Republicans traditionally are not in favor of state-supported kindergarten, preferring to leave it as a local option and local decision, Jasper said.
School Building Aid
Governor Sununu’s announcement that his budget plan included funds for school building aid earned enthusiastic applause. He didn’t provide an exact number, but said that projects that address safety issues like lead and asbestos would take priority, according to the Concord Monitor:
The governor hasn’t earmarked a specific dollar amount for school building aid – a program on hold for nearly a decade – but instead designated renovating schools with health and safety problems a high priority for the Infrastructure Revitalization Fund, which is fed from the state’s surplus funds. Right now, the fund has about $84 million in it, but that could change, and schools will compete with road and bridge projects for the money.
“The project and dollar amounts will be identified in consultation with the Legislature and based on available funds,” Sununu’s budget director, Charlie Arlinghaus, wrote in an email.
The backlog of proposed projects totals over $600 million with the almost 10-year moratorium on the school building aid program. House Finance Committee chairman Neal Kurk (R) isn’t optimistic about reinstating the building aid program, citing competing priorities. According to Seacoast Online, he said that Republicans don’t favor taking money away from other programs to fund school building aid:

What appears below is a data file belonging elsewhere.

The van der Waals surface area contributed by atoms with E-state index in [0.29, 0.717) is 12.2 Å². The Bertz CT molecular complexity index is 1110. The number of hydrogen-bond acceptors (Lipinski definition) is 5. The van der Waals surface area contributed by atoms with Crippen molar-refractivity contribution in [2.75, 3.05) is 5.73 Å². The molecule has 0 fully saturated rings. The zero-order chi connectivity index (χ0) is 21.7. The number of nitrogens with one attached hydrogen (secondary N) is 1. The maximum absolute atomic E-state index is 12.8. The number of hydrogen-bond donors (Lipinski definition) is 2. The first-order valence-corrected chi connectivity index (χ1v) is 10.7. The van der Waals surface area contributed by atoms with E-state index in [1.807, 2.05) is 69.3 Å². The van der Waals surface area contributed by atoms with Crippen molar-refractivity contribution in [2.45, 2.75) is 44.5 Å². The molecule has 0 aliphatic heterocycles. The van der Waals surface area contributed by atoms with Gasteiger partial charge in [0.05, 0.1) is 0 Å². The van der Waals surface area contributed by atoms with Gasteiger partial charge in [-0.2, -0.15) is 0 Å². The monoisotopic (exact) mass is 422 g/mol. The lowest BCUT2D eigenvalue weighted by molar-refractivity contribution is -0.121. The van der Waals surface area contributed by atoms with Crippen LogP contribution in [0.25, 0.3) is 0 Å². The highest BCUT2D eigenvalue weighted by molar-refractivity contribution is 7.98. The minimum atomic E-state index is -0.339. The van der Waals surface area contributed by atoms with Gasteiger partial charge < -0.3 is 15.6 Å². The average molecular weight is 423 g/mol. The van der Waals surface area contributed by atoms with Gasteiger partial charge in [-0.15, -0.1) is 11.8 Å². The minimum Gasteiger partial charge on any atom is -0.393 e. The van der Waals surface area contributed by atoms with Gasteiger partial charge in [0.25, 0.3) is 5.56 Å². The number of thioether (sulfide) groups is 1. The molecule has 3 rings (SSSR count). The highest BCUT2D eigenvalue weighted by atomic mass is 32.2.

“The House is very aware of the building aid moratorium and each session for the past two years we’ve looked to see if we could lift it,” Kurk said. “It’s really a question of balancing all of the needs of the state with the revenue that becomes available.”
Both Governor Sununu and his pick for Education Commissioner, Frank Edelblut, are outspoken advocates of school choice and charters. In his budget address, he committed to stabilizing the charter school funding formula, which would provide an additional $15 million in aid:
“They are part of our public school system and drastically underfunded relative to traditional public schools,” he said. “We have to find a balance, but we can’t keep hamstringing those pathways that have been proven to be successful for our kids.”
Charter school enrollment and aid levels have been steadily increasing over the past several years according to the Department of Education website. Funding for charter schools increased about 22.5% to $13.6 million between 2014-2015 and 2015-2016, while enrollment increased about 21% in that same period.
Some praised the increase in charter school funding, but others are concerned that the money could siphon much needed dollars from traditional public schools. Senator Jeff Woodburn (D) told NH1 News that the approach is “the wrong direction” for New Hampshire and will be a “big sticking point.”
The Budget Process
The next step for the Governor’s budget is approval by the NH House. The budget–plus any revisions– goes to the Senate in early April, and the Senate votes on it in June. If the Senate makes any changes, the House and Senate have to meet in a Committee of Conference to iron out a final budget to present to the Governor. After the Governor signs it, the budget will go into effect on July 1.